In this way Roosevelt seems to have headed off the third party moves to his Left, forcing the liberals, Farmer-Laborites, Progressives, however unwillingly, to stay with him, and consolidating a reactionary opposition to his Right. This opposition he feels confident of defeating; and, unless a business upturn increases and broadens between now and November, 1936, he is justified in his confidence. It is a narrow tightrope he is walking, but for Roosevelt there is no other. There is a biting irony in the fact that on the same day (August 9) Roosevelt received his Social Security Bill, promising comfort to all, from Congress, and ordered relief cut off from the striking New York WPA workers – the form and the substance again jarred each other. But, while the masses continue to believe that their choice is between Roosevelt and the reactionary opposition to his Right, he can still afford the contradiction.

In sustaining this belief the Wagner Bill plays its essential part. Roosevelt, so reads the Bill and so echo Green and Lewis, offers the workers full and free unionism. If the industrialists and courts smash the Bill, it is not Roosevelt who is to blame. Look at the record: he fights alongside, against the common enemy.


The Wagner Bill shows, more clearly than it has been shown before, how integral a part of bourgeois class domination the AF of L bureaucracy has become. The relationship is mutual: the government is necessary to the AF of L bureaucracy, and the bureaucracy is necessary to the (present form of) government. The governmental labor machinery and the AF of L bureaucracy, operating integrally together, have become the chief means for preventing the development of independent working class activity and independent working class consciousness. This is what Roosevelt and Green understand, and what the majority of industrialists and bankers do not so clearly understand. The AF of L bureaucracy maintains its prestige only with the help of its parliamentary and semi-parliamentary activities, with the help of governmental “favors” and “concessions” – sections 73, Wagner Bills, Guffey Bills. But, equally, the government maintains its prestige with large sections of the working class only because the AF of L lends the government a pseudo-labor covering. In the links of this interrelationship lie the dangers and possibilities for both sides.

If a break occurs between the government and the bureaucracy, for whatever reason, only one result is possible: the bureaucracy, having lost the liaison upon which its leadership depends, will lose its hold on its own rank and file (whether or not it loses nominal office), and the membership will go more and more directly to independent class business, breaking with increasing rapidity, in idea and in act, from class collaboration through the government. And, likewise, the government will be faced with a working class rapidly awakening to class consciousness under the spectacle of an openly hostile state. Since these results would follow from a break, we may conclude that, until the time for Fascism is much nearer, such a break is most unlikely, no matter what the provocation.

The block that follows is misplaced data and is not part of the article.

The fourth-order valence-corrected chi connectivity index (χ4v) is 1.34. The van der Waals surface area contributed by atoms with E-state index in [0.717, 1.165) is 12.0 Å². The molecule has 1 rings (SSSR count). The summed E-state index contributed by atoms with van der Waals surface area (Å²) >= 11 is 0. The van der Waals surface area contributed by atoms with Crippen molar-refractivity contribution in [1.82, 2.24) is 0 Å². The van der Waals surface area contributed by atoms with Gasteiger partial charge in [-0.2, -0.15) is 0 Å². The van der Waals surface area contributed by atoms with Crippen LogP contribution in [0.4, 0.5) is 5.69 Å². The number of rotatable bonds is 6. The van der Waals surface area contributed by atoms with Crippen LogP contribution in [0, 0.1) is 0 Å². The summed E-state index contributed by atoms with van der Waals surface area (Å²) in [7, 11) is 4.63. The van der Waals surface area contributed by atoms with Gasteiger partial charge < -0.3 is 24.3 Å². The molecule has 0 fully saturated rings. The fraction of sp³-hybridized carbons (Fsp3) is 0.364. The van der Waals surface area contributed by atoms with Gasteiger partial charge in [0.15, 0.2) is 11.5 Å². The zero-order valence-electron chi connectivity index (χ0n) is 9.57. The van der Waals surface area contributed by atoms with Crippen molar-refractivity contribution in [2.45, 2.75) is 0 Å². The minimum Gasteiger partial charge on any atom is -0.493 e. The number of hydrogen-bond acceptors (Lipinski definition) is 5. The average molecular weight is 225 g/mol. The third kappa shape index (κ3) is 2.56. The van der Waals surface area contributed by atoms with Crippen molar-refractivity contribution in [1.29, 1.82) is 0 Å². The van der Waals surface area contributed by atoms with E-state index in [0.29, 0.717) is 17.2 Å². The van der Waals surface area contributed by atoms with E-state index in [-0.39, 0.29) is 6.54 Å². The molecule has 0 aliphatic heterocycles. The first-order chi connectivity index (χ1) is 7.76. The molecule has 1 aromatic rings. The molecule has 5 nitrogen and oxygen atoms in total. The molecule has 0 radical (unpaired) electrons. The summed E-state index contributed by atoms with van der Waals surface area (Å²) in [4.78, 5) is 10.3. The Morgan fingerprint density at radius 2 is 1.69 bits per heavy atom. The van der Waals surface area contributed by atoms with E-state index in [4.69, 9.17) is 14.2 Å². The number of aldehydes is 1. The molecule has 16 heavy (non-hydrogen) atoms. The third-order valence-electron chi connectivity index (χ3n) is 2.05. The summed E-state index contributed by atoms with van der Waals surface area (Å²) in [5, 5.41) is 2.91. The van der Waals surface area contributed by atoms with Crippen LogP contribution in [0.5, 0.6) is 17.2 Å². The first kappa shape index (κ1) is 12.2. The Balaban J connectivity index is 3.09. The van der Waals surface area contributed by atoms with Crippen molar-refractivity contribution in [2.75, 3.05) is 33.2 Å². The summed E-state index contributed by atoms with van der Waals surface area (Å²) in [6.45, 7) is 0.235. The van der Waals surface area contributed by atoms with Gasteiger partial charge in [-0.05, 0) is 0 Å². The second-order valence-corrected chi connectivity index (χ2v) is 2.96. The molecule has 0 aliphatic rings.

The objective role and function of the AF of L bureaucracy in the present stage must be understood in this light.

The naive conclusion is – a new Federation of Labor. If the AF of L is as you say, then it is no good to the working class, is in fact a major enemy, and we should start a new Federation. But this naive conclusion by no means necessarily follows, and certainly does not at the present time. It is not the AF of L in the abstract, but its bureaucracy which is allied with the enemy, which is indeed in the front rank of the enemy’s forces. The government needs the bureaucracy; but the bureaucracy can do no good to the government unless it has a rank and file. Therein lies the weakness from the point of view of the bureaucracy, the government, and the government’s master. The bureaucracy cannot alienate its rank and file too widely, for it would thus prepare itself for the dust pile, being of no further use to the government. But, on the other hand, it must smother the upsurge of its rank and file, or else equally fail to serve the needs and purposes that lead the government to make use of it. In this way, the bureaucracy is caught in a squeeze pressed ever tighter by the progress of events: it is required both to keep control over its rank and file and to use that control to strangle class struggle. The deepening of the internal contradictions of American capitalism, however, poses a dilemma to the bureaucracy in carrying out this necessary double aim: to keep control, some apparent response must be made to the Leftward movement; but to use that control to smother struggle, more and more openly brutal and high-handed reactionary methods must be employed.

The interrelationship between the government and the bureaucracy, and the dilemma faced by the bureaucracy, far from being without possibilities, enables a conscious Left wing within the AF of L to utilize the AF of L structure for the broadest and most intense struggles, every one of which squeezes the bureaucracy tighter, undermining its position and its relations with the government. Such tactics exploit to the full what prestige the AF of L has and avoid the “illegality”, both within and outside the labor movement, of operations by an independent Federation. The last two years have demonstrated in embryo the possibilities there are in this strategy; to reach maturity an organized Left wing, itself led by members of the revolutionary party, is required.